Emily Belle Freeman
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THIS IS MY JOY

AND MY GREAT REJOICING

Look

Numbers 18:29 - Numbers 23:23

Have you ever read the scripture in first Nephi that talks about the people who were bit by the fiery flying serpents and wondered what that was all about?

For years I was intrigued by the phrase in chapter seventeen which reads, "and the labor which they had to perform was to look; and because of the simpleness of the way, or the easiness of it, there were many who perished."  (1 Nephi 17:41)

In essence, all the people had to do to be healed from these bites was to look.  But it was too simple.  Too easy.  Instead, they perished.

I always wanted to know more of that story. I wanted to understand more of the details.

...I don't want to be the person who becomes disillusioned by the simpleness  ––the person who forgets to look.  Every time I read that verse in the Book of Mormon I want to know how to avoid that mistake.

One of my favorite parts of this daily journey so far is the fact that what I am learning  from the Old Testament is strengthening my understanding of what I have read previously in the Pearl of Great Price, the Book of Mormon, and the Doctrine and Covenants.  Today what I am reading in Numbers 21 is strengthening my testimony of what I have read before in 1 Nephi 17, and in Alma 33.  My eyes are being opened, and I am gaining a deeper understanding through knowledge I didn't have before.  The Old Testament is teaching me to look at things in a different way.

It is teaching me to look.

In today's reading that lesson is taught twice.

First, we are taught about the people "who were much discouraged because of the way." (Numbers 21:4)  I know what it is to be discouraged because of the way.  In those moments we lose sight of the goal, focusing instead on what is getting us down.

In the midst of this discouragement the people began to murmur.  It wasn't new murmuring, it was the same complaints they stumbled upon every time:

Why did we leave Egypt? To die in the wilderness?

I read this familiar line, "and our soul loatheth this light bread," (Numbers 21:5) and it breaks my heart to think the people were so discouraged they again began to loath the miracles and daily tender mercies of the Lord.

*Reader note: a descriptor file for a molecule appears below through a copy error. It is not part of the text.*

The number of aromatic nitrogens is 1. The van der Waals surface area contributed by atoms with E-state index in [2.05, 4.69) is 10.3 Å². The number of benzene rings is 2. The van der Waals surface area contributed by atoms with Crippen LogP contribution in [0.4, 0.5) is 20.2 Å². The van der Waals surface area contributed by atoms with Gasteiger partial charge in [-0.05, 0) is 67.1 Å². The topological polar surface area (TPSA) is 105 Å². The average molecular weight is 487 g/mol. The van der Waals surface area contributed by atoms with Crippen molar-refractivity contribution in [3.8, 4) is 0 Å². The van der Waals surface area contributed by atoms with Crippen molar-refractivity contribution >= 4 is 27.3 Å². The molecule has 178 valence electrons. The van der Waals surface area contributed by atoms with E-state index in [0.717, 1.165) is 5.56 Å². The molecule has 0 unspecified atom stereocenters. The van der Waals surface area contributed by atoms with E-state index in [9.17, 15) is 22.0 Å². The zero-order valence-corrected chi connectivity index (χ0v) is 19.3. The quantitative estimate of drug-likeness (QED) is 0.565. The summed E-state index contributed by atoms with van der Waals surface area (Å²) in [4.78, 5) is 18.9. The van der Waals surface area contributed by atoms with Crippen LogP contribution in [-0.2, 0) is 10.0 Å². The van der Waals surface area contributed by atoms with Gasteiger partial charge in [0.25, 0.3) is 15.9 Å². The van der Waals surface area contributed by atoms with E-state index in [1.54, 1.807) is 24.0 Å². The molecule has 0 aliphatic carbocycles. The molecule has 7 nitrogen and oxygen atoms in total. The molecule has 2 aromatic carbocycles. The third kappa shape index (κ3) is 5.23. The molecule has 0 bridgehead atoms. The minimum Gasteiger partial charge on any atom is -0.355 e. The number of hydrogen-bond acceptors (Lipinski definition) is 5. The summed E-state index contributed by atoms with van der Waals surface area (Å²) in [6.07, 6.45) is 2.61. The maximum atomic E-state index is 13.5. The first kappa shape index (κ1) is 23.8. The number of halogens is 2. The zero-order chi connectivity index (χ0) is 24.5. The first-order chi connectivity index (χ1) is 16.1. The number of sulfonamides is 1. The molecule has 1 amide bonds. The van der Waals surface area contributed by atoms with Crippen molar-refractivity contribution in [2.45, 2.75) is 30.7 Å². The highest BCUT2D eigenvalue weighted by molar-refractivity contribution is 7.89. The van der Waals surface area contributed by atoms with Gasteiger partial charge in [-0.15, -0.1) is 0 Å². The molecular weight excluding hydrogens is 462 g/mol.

Because of the murmuring the Lord sent fiery flying serpents among the people.  Those who were bit, died.  As they became humbled from this plague they begged Moses to ask the Lord to take away the serpents.

The Lord's answer for healing was simple.  Easy.

Look.

And live.

But Nephi tells us they didn't.  Because of the simpleness.  Because it was too easy.

In our day the promise is the same.   "Look to God and live." (Alma 37:47) But how often does the simpleness, or the easiness of that suggestion fall by the wayside?  How simple, or easy, is it to become distracted?

Look.

In case we missed the lesson the first time, the book of Numbers teaches it again.  This time through the story of Balaam.

Balak offered Balaam money and cattle and great honor if he would curse Israel.  But the Lord made it clear that was not what He wanted Balaam to do, "thou shalt not curse the people: for they are blessed."  (Numbers 22:12)

Balaam knew he shouldn't go, and yet he rose in the morning, saddled his ass, and went.

The Lord wasn't happy with his choice.  An angel of the Lord stood in the way so that he wouldn't be able to proceed.

But Balaam didn't look.

The ass saw the angel and would not proceed.  After much struggle between the ass, and the rock and the hard place, and the narrow way, finally the Lord opened the eyes of Balaam, and he saw the angel standing in his way.

His response is important, "I have sinned; for I knew not that thou stoodest in the way..." (Numbers 22:34)

I knew not.

Why didn't he simply look?

Today I am taking counsel from Nephi and the lesson I learned today from Numbers...

"And the labor which they had to perform was to look."

Today I am going to look.

...for healing, for direction, for counsel, for answers, for miracles, for daily tender mercies...

for whatever it is the Lord wants me to see.

Today.

 

 

 

 

Emily Freeman